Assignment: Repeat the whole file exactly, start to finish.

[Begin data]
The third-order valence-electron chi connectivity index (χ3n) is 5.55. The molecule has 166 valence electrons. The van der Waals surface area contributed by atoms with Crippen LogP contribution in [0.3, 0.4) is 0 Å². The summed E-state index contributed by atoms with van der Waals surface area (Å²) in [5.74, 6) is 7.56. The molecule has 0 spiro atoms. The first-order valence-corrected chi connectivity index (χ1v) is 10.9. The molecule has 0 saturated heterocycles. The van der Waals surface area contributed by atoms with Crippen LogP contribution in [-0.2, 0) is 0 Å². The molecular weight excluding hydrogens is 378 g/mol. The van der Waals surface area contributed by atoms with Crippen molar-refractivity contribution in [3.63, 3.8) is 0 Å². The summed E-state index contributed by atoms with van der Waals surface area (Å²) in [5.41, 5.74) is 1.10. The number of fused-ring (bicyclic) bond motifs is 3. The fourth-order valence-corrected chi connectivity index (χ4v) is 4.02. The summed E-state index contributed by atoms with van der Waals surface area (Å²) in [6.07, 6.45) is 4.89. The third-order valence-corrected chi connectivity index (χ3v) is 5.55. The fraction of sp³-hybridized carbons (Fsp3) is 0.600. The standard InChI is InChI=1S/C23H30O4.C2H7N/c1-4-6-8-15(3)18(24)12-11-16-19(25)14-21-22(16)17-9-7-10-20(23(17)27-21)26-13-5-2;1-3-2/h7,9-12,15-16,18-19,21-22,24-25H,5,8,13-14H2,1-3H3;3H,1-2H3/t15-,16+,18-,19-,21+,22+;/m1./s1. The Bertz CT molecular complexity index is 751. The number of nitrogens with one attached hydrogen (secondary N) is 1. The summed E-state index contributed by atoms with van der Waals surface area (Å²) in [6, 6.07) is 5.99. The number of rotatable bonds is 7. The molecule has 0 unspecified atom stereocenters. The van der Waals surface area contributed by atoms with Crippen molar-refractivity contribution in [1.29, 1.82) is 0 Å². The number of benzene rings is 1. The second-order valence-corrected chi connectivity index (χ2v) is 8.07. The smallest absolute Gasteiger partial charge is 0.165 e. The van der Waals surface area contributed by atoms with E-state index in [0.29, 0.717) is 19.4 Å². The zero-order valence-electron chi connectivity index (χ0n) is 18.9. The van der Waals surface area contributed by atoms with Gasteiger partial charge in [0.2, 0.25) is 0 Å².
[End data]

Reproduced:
The third-order valence-electron chi connectivity index (χ3n) is 5.55. The molecule has 166 valence electrons. The van der Waals surface area contributed by atoms with Crippen LogP contribution in [0.3, 0.4) is 0 Å². The summed E-state index contributed by atoms with van der Waals surface area (Å²) in [5.74, 6) is 7.56. The molecule has 0 spiro atoms. The first-order valence-corrected chi connectivity index (χ1v) is 10.9. The molecule has 0 saturated heterocycles. The van der Waals surface area contributed by atoms with Crippen LogP contribution in [-0.2, 0) is 0 Å². The molecular weight excluding hydrogens is 378 g/mol. The van der Waals surface area contributed by atoms with Crippen molar-refractivity contribution in [3.63, 3.8) is 0 Å². The summed E-state index contributed by atoms with van der Waals surface area (Å²) in [5.41, 5.74) is 1.10. The number of fused-ring (bicyclic) bond motifs is 3. The fourth-order valence-corrected chi connectivity index (χ4v) is 4.02. The summed E-state index contributed by atoms with van der Waals surface area (Å²) in [6.07, 6.45) is 4.89. The third-order valence-corrected chi connectivity index (χ3v) is 5.55. The fraction of sp³-hybridized carbons (Fsp3) is 0.600. The standard InChI is InChI=1S/C23H30O4.C2H7N/c1-4-6-8-15(3)18(24)12-11-16-19(25)14-21-22(16)17-9-7-10-20(23(17)27-21)26-13-5-2;1-3-2/h7,9-12,15-16,18-19,21-22,24-25H,5,8,13-14H2,1-3H3;3H,1-2H3/t15-,16+,18-,19-,21+,22+;/m1./s1. The Bertz CT molecular complexity index is 751. The number of nitrogens with one attached hydrogen (secondary N) is 1. The summed E-state index contributed by atoms with van der Waals surface area (Å²) in [6, 6.07) is 5.99. The number of rotatable bonds is 7. The molecule has 0 unspecified atom stereocenters. The van der Waals surface area contributed by atoms with Crippen molar-refractivity contribution in [1.29, 1.82) is 0 Å². The number of benzene rings is 1. The second-order valence-corrected chi connectivity index (χ2v) is 8.07. The smallest absolute Gasteiger partial charge is 0.165 e. The van der Waals surface area contributed by atoms with E-state index in [0.29, 0.717) is 19.4 Å². The zero-order valence-electron chi connectivity index (χ0n) is 18.9. The van der Waals surface area contributed by atoms with Gasteiger partial charge in [0.2, 0.25) is 0 Å².